So I got an idea to propose a holiday event there to fight hunger by awarding gift certificates to Orange Leaf customers who get the highest scores playing the game FreeRice.
FreeRice is the online trivia game where for every correct answer, 10 grains of rice are donated to the UN World Food Programme. So hopefully this event will get up and running at the Orange Leaf which I visited in Cincinnati. While I was at the store I sampled the yogurt and gave it a yum!
Now for me and others yogurt is a pleasure to add to the day. But a world away there are others for whom getting a chance to buy yogurt and other fresh foods is a simple step toward coping with the trauma of war.
Refugees from the war in Syria who have fled to neighboring countries are without resources to buy food. One initiative the World Food Programme (WFP) has started is providing electronic vouchers so the refugees can actually shop at a store near where they are staying.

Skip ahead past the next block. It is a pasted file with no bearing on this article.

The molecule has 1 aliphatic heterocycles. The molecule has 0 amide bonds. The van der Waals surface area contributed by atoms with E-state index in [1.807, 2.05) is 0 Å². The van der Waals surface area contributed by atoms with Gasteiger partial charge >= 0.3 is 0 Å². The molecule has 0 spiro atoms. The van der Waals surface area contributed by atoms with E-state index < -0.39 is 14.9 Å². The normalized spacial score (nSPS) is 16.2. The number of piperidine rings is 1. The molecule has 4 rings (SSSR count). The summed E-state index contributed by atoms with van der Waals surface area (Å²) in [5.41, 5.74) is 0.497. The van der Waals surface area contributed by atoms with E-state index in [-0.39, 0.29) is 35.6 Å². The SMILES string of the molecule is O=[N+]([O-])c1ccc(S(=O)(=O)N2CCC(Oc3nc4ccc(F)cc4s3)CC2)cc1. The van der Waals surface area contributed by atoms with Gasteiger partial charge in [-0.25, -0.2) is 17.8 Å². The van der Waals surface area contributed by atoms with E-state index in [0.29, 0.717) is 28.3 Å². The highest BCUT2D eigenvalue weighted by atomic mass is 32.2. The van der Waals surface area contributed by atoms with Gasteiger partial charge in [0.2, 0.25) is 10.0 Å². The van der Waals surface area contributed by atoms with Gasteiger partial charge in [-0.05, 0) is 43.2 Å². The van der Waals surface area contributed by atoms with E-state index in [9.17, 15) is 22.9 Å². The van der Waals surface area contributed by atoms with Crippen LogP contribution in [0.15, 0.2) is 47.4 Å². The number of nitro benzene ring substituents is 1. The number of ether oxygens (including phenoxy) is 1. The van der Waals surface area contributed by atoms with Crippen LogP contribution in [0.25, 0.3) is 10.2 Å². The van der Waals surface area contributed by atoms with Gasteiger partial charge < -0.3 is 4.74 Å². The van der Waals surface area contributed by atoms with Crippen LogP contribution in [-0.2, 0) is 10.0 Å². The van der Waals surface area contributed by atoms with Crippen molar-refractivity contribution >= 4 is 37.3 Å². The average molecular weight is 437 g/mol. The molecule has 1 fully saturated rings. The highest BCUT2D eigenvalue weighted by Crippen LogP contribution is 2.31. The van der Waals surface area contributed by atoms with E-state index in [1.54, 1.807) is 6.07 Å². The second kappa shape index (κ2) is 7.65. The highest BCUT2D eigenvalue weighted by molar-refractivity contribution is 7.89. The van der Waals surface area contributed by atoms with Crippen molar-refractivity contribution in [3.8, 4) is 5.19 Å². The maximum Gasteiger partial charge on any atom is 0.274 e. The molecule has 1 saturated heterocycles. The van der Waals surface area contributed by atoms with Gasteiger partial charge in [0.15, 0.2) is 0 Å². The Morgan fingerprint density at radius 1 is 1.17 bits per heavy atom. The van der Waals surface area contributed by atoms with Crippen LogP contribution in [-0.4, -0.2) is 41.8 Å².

The food vouchers have been provided to over 120,000 refugees in Lebanon, Iraq, Jordan, and Turkey. WFP says, “The food vouchers can be redeemed against a list of items including cheese, milk, yogurt and eggs, which are not normally included in food rations. WFP often uses vouchers when food is available in the market but people do not have enough money to buy it.”
This is less expensive aid compared to shipping in food long distances and gives the refugees some choices as to what they may buy. The use of vouchers also helps the stores in the area where the refugees live. This means less of a burden on the host communities and more peaceful coping.
As WFP videographer Jonathan Dumont says, the voucher system gives refugees a chance to have a family meal again and in a troubled region, “a little comfort and stability goes a long way.”
With any luck yogurt will soon be helping to raise funds for the World Food Programme through the FreeRice contest, while at the same time be a part of its hunger relief operation through electronic vouchers. A tale of two yogurts.
Article first published as A Tale of Two Yogurts on Blogcritics.